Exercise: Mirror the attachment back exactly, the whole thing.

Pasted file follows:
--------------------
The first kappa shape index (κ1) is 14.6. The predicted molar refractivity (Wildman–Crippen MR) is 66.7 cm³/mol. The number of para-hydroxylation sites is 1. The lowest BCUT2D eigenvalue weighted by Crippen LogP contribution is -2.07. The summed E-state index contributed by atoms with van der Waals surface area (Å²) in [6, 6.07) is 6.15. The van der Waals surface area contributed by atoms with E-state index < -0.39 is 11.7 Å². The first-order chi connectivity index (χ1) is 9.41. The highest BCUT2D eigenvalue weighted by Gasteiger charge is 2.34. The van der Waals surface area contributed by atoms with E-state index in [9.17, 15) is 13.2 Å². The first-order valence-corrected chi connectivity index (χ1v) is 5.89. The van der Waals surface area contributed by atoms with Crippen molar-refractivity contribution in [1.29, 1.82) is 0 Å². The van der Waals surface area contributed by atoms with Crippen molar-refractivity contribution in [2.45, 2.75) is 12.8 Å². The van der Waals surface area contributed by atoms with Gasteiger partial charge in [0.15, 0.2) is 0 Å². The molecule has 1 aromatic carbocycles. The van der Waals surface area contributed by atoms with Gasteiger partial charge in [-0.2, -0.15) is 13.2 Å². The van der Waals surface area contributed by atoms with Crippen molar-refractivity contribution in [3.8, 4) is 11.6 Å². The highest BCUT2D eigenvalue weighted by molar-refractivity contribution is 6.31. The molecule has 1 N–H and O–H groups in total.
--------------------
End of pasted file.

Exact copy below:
The first kappa shape index (κ1) is 14.6. The predicted molar refractivity (Wildman–Crippen MR) is 66.7 cm³/mol. The number of para-hydroxylation sites is 1. The lowest BCUT2D eigenvalue weighted by Crippen LogP contribution is -2.07. The summed E-state index contributed by atoms with van der Waals surface area (Å²) in [6, 6.07) is 6.15. The van der Waals surface area contributed by atoms with E-state index < -0.39 is 11.7 Å². The first-order chi connectivity index (χ1) is 9.41. The highest BCUT2D eigenvalue weighted by Gasteiger charge is 2.34. The van der Waals surface area contributed by atoms with E-state index in [9.17, 15) is 13.2 Å². The first-order valence-corrected chi connectivity index (χ1v) is 5.89. The van der Waals surface area contributed by atoms with Crippen molar-refractivity contribution in [1.29, 1.82) is 0 Å². The van der Waals surface area contributed by atoms with Crippen molar-refractivity contribution in [2.45, 2.75) is 12.8 Å². The van der Waals surface area contributed by atoms with Gasteiger partial charge in [0.15, 0.2) is 0 Å². The molecule has 1 aromatic carbocycles. The van der Waals surface area contributed by atoms with Gasteiger partial charge in [-0.2, -0.15) is 13.2 Å². The van der Waals surface area contributed by atoms with Crippen molar-refractivity contribution in [3.8, 4) is 11.6 Å². The highest BCUT2D eigenvalue weighted by molar-refractivity contribution is 6.31. The molecule has 1 N–H and O–H groups in total.